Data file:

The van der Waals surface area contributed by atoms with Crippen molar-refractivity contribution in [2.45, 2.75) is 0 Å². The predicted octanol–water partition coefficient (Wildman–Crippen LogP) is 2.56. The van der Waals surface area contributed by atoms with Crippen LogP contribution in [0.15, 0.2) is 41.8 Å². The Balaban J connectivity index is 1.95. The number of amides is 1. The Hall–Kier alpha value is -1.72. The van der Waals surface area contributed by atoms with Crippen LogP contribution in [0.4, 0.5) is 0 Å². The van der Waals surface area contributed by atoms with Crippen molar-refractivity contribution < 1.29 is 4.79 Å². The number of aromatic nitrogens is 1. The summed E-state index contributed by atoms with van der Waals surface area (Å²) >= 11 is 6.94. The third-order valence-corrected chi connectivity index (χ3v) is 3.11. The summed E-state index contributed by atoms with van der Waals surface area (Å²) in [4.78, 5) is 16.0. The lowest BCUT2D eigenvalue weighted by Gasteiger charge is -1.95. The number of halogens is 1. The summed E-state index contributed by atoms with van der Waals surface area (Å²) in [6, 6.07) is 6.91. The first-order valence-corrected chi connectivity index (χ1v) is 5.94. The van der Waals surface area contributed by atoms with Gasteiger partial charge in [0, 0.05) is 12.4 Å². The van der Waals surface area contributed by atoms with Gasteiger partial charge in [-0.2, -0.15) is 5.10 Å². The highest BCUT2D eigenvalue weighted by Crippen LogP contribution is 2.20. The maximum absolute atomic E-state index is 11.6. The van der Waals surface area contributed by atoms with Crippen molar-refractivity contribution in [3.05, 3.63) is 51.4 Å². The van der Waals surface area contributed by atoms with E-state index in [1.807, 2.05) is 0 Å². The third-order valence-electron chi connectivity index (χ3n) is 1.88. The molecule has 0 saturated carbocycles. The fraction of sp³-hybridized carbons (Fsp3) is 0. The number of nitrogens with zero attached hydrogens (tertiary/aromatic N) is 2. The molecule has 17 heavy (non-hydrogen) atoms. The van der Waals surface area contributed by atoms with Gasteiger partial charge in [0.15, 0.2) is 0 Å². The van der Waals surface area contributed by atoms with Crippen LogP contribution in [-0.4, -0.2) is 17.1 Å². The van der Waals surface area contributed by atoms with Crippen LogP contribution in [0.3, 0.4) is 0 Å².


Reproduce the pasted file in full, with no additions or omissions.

The van der Waals surface area contributed by atoms with Crippen molar-refractivity contribution in [2.45, 2.75) is 0 Å². The predicted octanol–water partition coefficient (Wildman–Crippen LogP) is 2.56. The van der Waals surface area contributed by atoms with Crippen LogP contribution in [0.15, 0.2) is 41.8 Å². The Balaban J connectivity index is 1.95. The number of amides is 1. The Hall–Kier alpha value is -1.72. The van der Waals surface area contributed by atoms with Crippen LogP contribution in [0.4, 0.5) is 0 Å². The van der Waals surface area contributed by atoms with Crippen molar-refractivity contribution < 1.29 is 4.79 Å². The number of aromatic nitrogens is 1. The summed E-state index contributed by atoms with van der Waals surface area (Å²) >= 11 is 6.94. The third-order valence-corrected chi connectivity index (χ3v) is 3.11. The summed E-state index contributed by atoms with van der Waals surface area (Å²) in [4.78, 5) is 16.0. The lowest BCUT2D eigenvalue weighted by Gasteiger charge is -1.95. The number of halogens is 1. The summed E-state index contributed by atoms with van der Waals surface area (Å²) in [6, 6.07) is 6.91. The first-order valence-corrected chi connectivity index (χ1v) is 5.94. The van der Waals surface area contributed by atoms with Gasteiger partial charge in [0, 0.05) is 12.4 Å². The van der Waals surface area contributed by atoms with Gasteiger partial charge in [-0.2, -0.15) is 5.10 Å². The highest BCUT2D eigenvalue weighted by Crippen LogP contribution is 2.20. The maximum absolute atomic E-state index is 11.6. The van der Waals surface area contributed by atoms with Crippen molar-refractivity contribution in [3.05, 3.63) is 51.4 Å². The van der Waals surface area contributed by atoms with E-state index in [1.807, 2.05) is 0 Å². The third-order valence-electron chi connectivity index (χ3n) is 1.88. The molecule has 0 saturated carbocycles. The fraction of sp³-hybridized carbons (Fsp3) is 0. The number of nitrogens with zero attached hydrogens (tertiary/aromatic N) is 2. The molecule has 17 heavy (non-hydrogen) atoms. The van der Waals surface area contributed by atoms with Gasteiger partial charge in [0.15, 0.2) is 0 Å². The van der Waals surface area contributed by atoms with Crippen LogP contribution in [-0.4, -0.2) is 17.1 Å². The van der Waals surface area contributed by atoms with Crippen LogP contribution in [0.3, 0.4) is 0 Å².